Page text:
So how could something that exists in our Universe, like dark matter, have originated before the Big Bang? Because the Big Bang wasn’t actually the beginning of space and time.”
Last month, a paper came out claiming that dark matter may have been created before the Big Bang. Although it might sound implausible, it’s absolutely a possibility that we cannot rule out, although it might be an idea that’s extraordinarily difficult to test when we compare it up against the other options. We have to keep every scenario that hasn’t been ruled out in mind, and understand that despite all we don’t know about dark matter, there’s a ton of indirect evidence brought to us by the full suite of observations at our disposal.
Could dark matter have been created before the Big Bang? Yes, but three other possibilities are maybe even more viable. Come find out why today.
Ask Ethan: Can Black Holes And Dark Matter Interact?
“If you do the math, you’ll find that black holes will use both normal matter and dark matter as a food source, but that normal matter will dominate the rate of growth of the black hole, even over long, cosmic timescales. When the Universe is more than a billion times as old as it is today, black holes will still owe more than 99% of their mass to normal matter, and less than 1% to dark matter.
Dark matter is neither a good food source for black holes, nor is it (information-wise) an interesting one. What a black hole gains from eating dark matter is no different than what it gains from shining a flashlight into it. Only the mass/energy content, like you’d get from E = mc2, matters. Black holes and dark matter do interact, but their effects are so small that even ignoring dark matter entirely still gives you a great description of black holes: past, present, and future.”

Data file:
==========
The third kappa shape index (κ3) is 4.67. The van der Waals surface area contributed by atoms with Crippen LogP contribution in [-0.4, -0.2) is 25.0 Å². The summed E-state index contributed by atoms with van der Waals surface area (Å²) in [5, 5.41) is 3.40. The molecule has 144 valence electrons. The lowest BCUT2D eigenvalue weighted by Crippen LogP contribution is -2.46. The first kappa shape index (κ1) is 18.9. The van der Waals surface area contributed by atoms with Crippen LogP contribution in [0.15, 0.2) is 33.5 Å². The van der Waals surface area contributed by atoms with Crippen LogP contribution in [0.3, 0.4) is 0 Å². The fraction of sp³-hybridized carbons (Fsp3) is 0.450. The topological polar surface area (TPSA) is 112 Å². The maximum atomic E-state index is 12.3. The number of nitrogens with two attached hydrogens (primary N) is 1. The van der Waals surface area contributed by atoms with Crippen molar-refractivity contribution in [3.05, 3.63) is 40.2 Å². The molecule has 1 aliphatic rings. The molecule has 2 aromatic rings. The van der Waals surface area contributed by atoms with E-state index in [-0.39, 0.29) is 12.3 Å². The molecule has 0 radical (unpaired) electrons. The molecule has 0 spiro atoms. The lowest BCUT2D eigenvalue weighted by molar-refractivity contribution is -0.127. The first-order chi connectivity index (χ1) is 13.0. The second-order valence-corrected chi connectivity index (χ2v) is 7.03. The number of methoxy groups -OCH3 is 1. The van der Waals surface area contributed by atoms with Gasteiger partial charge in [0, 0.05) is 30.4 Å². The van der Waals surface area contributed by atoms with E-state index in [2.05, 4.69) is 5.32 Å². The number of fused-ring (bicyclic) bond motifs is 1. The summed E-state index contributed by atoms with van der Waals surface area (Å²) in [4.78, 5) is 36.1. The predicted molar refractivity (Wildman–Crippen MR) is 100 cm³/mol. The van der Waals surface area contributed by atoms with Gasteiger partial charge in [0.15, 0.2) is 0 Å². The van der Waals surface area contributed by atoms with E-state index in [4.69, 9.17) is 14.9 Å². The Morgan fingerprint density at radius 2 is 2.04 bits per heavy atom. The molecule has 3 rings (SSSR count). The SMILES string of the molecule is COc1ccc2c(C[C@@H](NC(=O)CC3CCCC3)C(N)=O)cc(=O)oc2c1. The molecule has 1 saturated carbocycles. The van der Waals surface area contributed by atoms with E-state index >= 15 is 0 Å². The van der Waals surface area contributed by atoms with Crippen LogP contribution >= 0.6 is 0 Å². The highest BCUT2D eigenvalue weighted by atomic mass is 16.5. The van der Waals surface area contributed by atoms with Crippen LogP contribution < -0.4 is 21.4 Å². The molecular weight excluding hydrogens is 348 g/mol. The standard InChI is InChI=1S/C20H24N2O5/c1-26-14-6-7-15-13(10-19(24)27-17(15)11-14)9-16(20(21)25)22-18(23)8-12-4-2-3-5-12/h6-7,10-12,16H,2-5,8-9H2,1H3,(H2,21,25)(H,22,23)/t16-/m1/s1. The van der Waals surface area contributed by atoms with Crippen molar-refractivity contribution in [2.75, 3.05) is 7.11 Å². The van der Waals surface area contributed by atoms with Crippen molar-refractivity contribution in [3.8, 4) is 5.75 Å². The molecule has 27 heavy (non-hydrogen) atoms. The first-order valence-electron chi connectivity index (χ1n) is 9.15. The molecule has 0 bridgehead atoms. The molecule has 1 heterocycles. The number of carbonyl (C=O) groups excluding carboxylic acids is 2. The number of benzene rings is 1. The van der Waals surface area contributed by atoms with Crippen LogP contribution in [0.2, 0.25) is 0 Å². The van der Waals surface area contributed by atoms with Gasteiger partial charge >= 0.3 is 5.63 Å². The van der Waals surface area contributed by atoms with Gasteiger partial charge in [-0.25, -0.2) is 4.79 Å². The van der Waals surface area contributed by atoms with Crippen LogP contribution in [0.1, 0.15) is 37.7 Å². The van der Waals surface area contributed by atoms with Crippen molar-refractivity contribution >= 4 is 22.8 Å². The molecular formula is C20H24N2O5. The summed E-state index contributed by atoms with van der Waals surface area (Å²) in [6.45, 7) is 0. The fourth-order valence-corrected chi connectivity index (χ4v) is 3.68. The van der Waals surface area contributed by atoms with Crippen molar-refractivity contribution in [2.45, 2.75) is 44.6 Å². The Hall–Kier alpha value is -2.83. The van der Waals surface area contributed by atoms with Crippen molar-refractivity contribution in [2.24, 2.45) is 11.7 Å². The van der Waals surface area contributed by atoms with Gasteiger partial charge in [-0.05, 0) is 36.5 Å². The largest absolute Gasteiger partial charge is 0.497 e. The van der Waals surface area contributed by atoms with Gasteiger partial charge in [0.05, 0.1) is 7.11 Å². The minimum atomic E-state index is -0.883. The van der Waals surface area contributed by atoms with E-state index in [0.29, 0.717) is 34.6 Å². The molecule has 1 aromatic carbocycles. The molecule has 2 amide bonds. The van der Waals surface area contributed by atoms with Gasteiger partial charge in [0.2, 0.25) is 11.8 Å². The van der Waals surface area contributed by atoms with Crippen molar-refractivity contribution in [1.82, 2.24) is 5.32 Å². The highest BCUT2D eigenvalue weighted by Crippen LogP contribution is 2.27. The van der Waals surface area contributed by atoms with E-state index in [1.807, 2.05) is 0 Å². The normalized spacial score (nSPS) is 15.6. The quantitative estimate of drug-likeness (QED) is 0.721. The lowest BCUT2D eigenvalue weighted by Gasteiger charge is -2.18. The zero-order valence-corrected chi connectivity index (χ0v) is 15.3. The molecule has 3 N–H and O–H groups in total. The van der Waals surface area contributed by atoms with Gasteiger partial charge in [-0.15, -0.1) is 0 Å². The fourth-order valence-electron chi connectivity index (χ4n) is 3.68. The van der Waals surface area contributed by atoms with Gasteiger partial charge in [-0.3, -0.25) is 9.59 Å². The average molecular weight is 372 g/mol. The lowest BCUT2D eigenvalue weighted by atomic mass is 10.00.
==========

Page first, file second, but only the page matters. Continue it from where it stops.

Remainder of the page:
You might not be able to make a black hole out of dark matter entirely, but once a black hole exists, anything that falls past its event horizon will add to its mass, whether it’s particles, antiparticles, radiation or dark matter. And the longer black holes sit in the galaxy, the more and more dark matter will eventually fall in.
The question isn’t whether dark matter contributes to black holes; it’s how and how much. Let’s give you the answer on this edition of Ask Ethan!
This One ‘Anomaly’ Is Driving Physicists To Search For Light Dark Matter
“If the result is robust, one potential explanation is the existence of a new particle with a specific mass: about 0.017 GeV/c^2. This particle would be heavier than the electron and all of the neutrinos, but lighter than every other massive, fundamental particle ever discovered. Many different theoretical scenarios have been proposed to account for this measurement, and various ways to look for an experimental signature have also been devised.
When you hear about experiments looking for a dark photon, a light vector boson, a protophobic particle, or the force-carrying particle for a new, fifth force, they’re all looking for variants that could explain this Atomki anomaly. Not only that, but many of them also seek to solve one of the big puzzles with this particle: the dark matter puzzle. There’s no harm in shooting for the Moon, but every measurement has met with the same disappointment: null results.”
You have to go where the data point you, even if there’s every reason to believe that what you’re undertaking is nothing but a fool’s errand. There has been an enormous increase in the experiments that are deciding to search for light dark matter: dark matter particles heavier than an electron but lighter than the other Standard Model particles. We’ve been probing this energy range for decades, finding nothing, but there’s one nuclear physics experiment that indicated an anomaly back in 2015-2016, and that’s enough evidence to alter the direction of a field!
If you’ve ever wondered why physicists care about light dark matter, this is one read you won’t want to miss. It’s all null results so far, but that’s just further motivation to deepen the search.